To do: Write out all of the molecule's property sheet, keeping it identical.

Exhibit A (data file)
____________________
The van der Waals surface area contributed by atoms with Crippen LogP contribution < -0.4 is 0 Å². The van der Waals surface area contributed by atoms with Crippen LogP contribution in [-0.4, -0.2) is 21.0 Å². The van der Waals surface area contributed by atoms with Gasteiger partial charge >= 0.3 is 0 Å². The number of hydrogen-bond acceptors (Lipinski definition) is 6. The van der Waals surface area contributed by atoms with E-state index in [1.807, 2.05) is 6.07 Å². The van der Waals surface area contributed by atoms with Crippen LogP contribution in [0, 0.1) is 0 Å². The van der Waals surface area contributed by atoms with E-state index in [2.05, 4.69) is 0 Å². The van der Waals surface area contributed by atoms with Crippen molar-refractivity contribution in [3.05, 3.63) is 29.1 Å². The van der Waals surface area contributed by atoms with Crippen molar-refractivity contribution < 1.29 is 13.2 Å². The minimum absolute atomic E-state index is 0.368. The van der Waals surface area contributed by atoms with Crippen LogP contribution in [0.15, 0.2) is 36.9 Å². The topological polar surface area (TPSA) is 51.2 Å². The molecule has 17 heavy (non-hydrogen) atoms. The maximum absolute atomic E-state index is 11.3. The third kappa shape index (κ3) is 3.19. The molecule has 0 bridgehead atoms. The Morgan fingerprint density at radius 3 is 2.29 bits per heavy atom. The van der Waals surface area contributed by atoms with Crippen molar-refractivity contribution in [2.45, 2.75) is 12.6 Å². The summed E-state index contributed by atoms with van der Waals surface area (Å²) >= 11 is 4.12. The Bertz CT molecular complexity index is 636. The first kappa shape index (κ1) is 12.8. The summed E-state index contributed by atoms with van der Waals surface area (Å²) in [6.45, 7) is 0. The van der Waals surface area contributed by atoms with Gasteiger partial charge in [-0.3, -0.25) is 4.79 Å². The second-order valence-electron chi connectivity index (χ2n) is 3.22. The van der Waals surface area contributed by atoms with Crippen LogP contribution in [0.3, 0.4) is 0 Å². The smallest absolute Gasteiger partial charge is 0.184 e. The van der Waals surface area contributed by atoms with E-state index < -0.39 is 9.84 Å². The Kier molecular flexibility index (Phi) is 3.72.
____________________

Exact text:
The van der Waals surface area contributed by atoms with Crippen LogP contribution < -0.4 is 0 Å². The van der Waals surface area contributed by atoms with Crippen LogP contribution in [-0.4, -0.2) is 21.0 Å². The van der Waals surface area contributed by atoms with Gasteiger partial charge >= 0.3 is 0 Å². The number of hydrogen-bond acceptors (Lipinski definition) is 6. The van der Waals surface area contributed by atoms with E-state index in [1.807, 2.05) is 6.07 Å². The van der Waals surface area contributed by atoms with Crippen LogP contribution in [0, 0.1) is 0 Å². The van der Waals surface area contributed by atoms with E-state index in [2.05, 4.69) is 0 Å². The van der Waals surface area contributed by atoms with Crippen molar-refractivity contribution in [3.05, 3.63) is 29.1 Å². The van der Waals surface area contributed by atoms with Crippen molar-refractivity contribution < 1.29 is 13.2 Å². The minimum absolute atomic E-state index is 0.368. The van der Waals surface area contributed by atoms with Crippen LogP contribution in [0.15, 0.2) is 36.9 Å². The topological polar surface area (TPSA) is 51.2 Å². The molecule has 17 heavy (non-hydrogen) atoms. The maximum absolute atomic E-state index is 11.3. The third kappa shape index (κ3) is 3.19. The molecule has 0 bridgehead atoms. The Morgan fingerprint density at radius 3 is 2.29 bits per heavy atom. The van der Waals surface area contributed by atoms with Crippen molar-refractivity contribution in [2.45, 2.75) is 12.6 Å². The summed E-state index contributed by atoms with van der Waals surface area (Å²) >= 11 is 4.12. The Bertz CT molecular complexity index is 636. The first kappa shape index (κ1) is 12.8. The summed E-state index contributed by atoms with van der Waals surface area (Å²) in [6.45, 7) is 0. The van der Waals surface area contributed by atoms with Gasteiger partial charge in [-0.3, -0.25) is 4.79 Å². The second-order valence-electron chi connectivity index (χ2n) is 3.22. The van der Waals surface area contributed by atoms with Crippen LogP contribution in [0.3, 0.4) is 0 Å². The smallest absolute Gasteiger partial charge is 0.184 e. The van der Waals surface area contributed by atoms with E-state index < -0.39 is 9.84 Å². The Kier molecular flexibility index (Phi) is 3.72.